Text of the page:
Many government websites are redesigned and rebuilt solving the exact same problems each time — but not always the same way. This leads to inconsistent websites that make it harder for us to use government services. Imagine you’re trying to use several different government websites that all look, feel, and behave differently: how easy would you find it to get the information you need?
We worked with the Department of Internal Affairs (DIA) to create the New Zealand Government design system (NZGDS), currently in alpha phase, to make it easier for New Zealanders to use government services online. The design system supports digital teams and agencies to prototype, design, develop and write content for fast, flexible, and accessible websites.
Its the first step towards a catalogue of reusable elements, components, and patterns. And, accessibility and usability are built into every level of the design, code, and content.
The NZGDS can be used to build websites or applications and, crucially, provides guidance on how and when to use each element, component, and pattern. This means digital teams can better focus their time on solving more important problems affecting their users.
A design system for all countries and codes
Other nations, including our Pacific Island neighbours, can directly re-use or build on our design system — its open source and available for everyone. We chose a generic government namespace of ‘g-’ for the CSS (the code that formats the layout of web pages), unlike other design systems that often have a nation-based prefix in their source code, which matches their web address — like ‘govuk-’ ‘usa-’, and ‘au-’. This means the source code can easily be used by any other government or organisation.
Build on (almost) anything with a flexible MetaTemplate
We developed a world-leading template converter software, MetaTemplate. It enables the NZGDS to supports HTML and CSS templates, but also React, Vue, Mustache/Handlebars and many more. It automatically converts the templates, allowing web teams to plug components directly into existing websites and platforms.
Here in Aotearoa New Zealand, many public service websites are built on the default government content management system (CMS) and framework SilverStripe. But for some webpages, developers might choose to use templates based on other frameworks to provide the interactive services increasingly sought after by their users.
Using MetaTemplate enables government agencies to use the design system on a variety of platforms, ensuring economies of scale and buy-in from the developer community.
Driving best practice through accessible design
We built upon the open source GOV.UK Design System, which is a mature and proven system, supported by a high-level of attention to accessibility and testing. We began by comparing GOV.UK’s elements and patterns against the United States Web Design System (USWDS) and the Australian Government Design System to consider how best to approach each element.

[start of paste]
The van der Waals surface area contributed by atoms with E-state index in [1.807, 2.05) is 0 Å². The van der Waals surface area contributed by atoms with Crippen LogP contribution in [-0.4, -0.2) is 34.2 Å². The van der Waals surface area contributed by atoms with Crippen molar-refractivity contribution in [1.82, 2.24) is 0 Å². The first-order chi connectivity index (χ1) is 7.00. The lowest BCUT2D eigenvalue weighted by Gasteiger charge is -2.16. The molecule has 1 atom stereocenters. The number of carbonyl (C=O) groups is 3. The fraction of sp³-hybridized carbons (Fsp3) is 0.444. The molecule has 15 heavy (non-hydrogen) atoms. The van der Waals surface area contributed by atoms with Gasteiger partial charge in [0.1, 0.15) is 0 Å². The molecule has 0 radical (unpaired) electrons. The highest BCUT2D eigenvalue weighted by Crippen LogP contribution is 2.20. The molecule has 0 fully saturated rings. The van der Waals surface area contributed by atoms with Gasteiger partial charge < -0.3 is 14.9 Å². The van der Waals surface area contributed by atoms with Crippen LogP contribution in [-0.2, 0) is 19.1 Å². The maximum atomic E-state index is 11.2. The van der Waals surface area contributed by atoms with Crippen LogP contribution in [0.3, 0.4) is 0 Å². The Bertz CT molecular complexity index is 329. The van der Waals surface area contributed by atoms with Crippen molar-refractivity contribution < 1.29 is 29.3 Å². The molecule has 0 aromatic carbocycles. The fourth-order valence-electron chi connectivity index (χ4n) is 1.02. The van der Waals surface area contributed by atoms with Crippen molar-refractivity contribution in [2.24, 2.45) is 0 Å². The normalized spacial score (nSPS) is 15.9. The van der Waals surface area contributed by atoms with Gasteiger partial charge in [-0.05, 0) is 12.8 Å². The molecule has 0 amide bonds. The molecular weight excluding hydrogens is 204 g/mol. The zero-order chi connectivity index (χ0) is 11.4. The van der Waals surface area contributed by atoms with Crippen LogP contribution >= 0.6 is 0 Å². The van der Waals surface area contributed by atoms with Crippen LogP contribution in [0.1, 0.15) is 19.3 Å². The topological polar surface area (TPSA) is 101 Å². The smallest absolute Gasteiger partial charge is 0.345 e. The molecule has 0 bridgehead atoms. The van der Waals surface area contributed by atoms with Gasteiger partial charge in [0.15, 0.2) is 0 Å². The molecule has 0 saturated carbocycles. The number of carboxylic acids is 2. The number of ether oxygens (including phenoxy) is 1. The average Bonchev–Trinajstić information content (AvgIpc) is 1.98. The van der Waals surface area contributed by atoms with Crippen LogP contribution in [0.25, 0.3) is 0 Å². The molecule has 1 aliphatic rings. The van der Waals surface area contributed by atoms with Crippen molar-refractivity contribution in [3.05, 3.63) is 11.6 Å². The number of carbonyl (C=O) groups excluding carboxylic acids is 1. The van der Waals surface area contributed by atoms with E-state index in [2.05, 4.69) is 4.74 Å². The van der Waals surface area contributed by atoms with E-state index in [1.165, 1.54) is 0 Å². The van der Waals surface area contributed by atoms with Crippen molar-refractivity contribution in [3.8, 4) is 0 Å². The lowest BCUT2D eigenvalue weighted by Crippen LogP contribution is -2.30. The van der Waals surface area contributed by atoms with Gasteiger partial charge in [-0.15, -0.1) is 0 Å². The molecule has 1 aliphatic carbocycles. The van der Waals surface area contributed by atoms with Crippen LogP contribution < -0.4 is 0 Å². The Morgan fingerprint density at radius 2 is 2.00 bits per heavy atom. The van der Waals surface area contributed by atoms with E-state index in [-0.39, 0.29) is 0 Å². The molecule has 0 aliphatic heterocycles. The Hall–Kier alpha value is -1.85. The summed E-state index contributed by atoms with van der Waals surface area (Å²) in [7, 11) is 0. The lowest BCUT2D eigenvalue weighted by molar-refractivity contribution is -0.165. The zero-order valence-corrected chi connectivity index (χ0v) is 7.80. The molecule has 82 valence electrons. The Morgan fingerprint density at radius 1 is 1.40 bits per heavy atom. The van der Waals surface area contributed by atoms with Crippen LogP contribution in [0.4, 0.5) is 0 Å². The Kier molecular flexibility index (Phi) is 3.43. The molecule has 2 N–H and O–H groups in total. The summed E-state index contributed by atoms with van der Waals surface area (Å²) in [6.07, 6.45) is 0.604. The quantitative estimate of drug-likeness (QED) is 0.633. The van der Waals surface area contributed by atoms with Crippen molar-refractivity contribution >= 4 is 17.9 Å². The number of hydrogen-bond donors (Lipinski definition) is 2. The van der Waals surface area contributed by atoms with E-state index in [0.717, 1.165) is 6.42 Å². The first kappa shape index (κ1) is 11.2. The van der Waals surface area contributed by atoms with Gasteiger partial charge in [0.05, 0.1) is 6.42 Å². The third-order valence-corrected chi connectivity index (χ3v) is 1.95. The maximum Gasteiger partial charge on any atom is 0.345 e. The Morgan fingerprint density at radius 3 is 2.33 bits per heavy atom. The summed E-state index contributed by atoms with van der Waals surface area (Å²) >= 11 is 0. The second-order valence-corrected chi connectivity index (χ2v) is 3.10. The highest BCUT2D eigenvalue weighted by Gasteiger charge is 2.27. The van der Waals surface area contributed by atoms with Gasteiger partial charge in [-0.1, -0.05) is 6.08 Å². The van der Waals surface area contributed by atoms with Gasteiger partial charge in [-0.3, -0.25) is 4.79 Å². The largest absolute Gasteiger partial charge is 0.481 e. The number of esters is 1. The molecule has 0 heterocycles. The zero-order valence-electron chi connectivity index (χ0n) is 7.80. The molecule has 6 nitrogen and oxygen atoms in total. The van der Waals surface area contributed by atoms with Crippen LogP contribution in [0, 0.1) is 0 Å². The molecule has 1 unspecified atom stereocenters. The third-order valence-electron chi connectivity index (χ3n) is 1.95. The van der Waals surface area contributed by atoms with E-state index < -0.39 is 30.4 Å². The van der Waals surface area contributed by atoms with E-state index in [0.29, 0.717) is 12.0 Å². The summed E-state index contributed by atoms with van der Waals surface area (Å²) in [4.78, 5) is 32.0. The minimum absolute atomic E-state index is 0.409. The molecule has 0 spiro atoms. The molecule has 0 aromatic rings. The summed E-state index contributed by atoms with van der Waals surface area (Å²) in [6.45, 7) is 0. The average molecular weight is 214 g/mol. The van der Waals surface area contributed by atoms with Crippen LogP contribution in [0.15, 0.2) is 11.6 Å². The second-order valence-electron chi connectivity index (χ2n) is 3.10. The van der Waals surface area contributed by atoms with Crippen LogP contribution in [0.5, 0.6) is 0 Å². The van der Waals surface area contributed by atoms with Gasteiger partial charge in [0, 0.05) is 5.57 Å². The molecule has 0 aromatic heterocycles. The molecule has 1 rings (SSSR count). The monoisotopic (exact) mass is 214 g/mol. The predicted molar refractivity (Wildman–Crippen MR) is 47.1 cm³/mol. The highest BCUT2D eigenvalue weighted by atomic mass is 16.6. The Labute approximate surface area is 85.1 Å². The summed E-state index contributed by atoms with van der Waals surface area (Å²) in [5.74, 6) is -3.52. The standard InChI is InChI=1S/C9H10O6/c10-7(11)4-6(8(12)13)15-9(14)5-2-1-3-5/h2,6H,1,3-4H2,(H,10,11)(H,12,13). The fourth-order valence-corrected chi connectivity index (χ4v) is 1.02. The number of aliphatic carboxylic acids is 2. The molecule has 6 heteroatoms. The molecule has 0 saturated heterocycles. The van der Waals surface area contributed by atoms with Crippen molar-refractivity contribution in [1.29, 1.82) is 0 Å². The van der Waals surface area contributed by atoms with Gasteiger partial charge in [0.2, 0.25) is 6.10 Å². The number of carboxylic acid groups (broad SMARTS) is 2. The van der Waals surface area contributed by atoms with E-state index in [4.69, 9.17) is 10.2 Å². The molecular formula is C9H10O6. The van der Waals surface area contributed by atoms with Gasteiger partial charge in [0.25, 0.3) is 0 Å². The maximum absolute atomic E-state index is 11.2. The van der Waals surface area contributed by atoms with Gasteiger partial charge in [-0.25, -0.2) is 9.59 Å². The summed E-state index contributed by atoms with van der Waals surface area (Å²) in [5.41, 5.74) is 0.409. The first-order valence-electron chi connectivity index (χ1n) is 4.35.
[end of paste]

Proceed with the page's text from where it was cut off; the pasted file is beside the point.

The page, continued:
Collaborating with NZ’s government community
The team learnt a lot through a collaborative co-design workshop of over 60 agencies and vendors, assembled by DIA. We considered their expectations, assumptions, and insights to ensure we were designing to meet their needs and — by extension — those of everyday NZ citizens. They’re our users’ users, and we focused on them while working on the design system. In particular, we considered accessibility throughout the design system, rigorously testing components to make sure they meet the needs of Aotearoa's diverse population.
We conducted initial user testing with a wide variety of developers, designers, content designers, product owners and managers — and their managers. We used their feedback to guide development of the alpha site, and to create a backlog for future development. This community engagement and feedback is key to a design system’s success.
We considered the unique requirements of an NZ design system by researching government websites, looking for common themes, approaches, and patterns. Building upon these aspects with consistency creates familiarity, which increases user trust and participation in government digital services.
Meeting the needs of all New Zealanders
Research on how to incorporate te reo Māori is underway, with the aim of providing bilingual options for navigation, headings, and content.
Currently the alpha site offers seven components available to the public. We’ve been hugely motivated by the groundswell of discussion from the NZ digital community as well as government design system teams from the UK, Australia and the Netherlands.